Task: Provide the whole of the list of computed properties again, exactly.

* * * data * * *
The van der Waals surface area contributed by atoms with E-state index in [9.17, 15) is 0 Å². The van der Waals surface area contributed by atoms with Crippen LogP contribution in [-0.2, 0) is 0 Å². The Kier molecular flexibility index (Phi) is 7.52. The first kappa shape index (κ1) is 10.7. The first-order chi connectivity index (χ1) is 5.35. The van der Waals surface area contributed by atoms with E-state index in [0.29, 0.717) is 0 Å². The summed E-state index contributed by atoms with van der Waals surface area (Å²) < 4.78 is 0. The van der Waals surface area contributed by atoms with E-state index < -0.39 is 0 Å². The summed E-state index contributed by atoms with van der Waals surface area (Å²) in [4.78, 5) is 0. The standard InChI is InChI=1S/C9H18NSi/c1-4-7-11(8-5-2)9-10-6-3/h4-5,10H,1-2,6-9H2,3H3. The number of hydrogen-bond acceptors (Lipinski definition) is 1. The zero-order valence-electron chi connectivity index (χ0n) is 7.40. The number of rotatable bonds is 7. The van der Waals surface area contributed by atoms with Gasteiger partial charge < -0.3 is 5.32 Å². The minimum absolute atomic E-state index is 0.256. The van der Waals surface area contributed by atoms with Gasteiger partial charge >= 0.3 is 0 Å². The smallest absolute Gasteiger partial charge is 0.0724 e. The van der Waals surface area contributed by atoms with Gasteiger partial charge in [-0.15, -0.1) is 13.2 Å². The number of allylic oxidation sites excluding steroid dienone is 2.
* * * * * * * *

The van der Waals surface area contributed by atoms with E-state index in [9.17, 15) is 0 Å². The van der Waals surface area contributed by atoms with Crippen LogP contribution in [-0.2, 0) is 0 Å². The Kier molecular flexibility index (Phi) is 7.52. The first kappa shape index (κ1) is 10.7. The first-order chi connectivity index (χ1) is 5.35. The van der Waals surface area contributed by atoms with E-state index in [0.29, 0.717) is 0 Å². The summed E-state index contributed by atoms with van der Waals surface area (Å²) < 4.78 is 0. The van der Waals surface area contributed by atoms with E-state index < -0.39 is 0 Å². The summed E-state index contributed by atoms with van der Waals surface area (Å²) in [4.78, 5) is 0. The standard InChI is InChI=1S/C9H18NSi/c1-4-7-11(8-5-2)9-10-6-3/h4-5,10H,1-2,6-9H2,3H3. The number of hydrogen-bond acceptors (Lipinski definition) is 1. The zero-order valence-electron chi connectivity index (χ0n) is 7.40. The number of rotatable bonds is 7. The van der Waals surface area contributed by atoms with Gasteiger partial charge < -0.3 is 5.32 Å². The minimum absolute atomic E-state index is 0.256. The van der Waals surface area contributed by atoms with Gasteiger partial charge >= 0.3 is 0 Å². The smallest absolute Gasteiger partial charge is 0.0724 e. The van der Waals surface area contributed by atoms with Gasteiger partial charge in [-0.15, -0.1) is 13.2 Å². The number of allylic oxidation sites excluding steroid dienone is 2.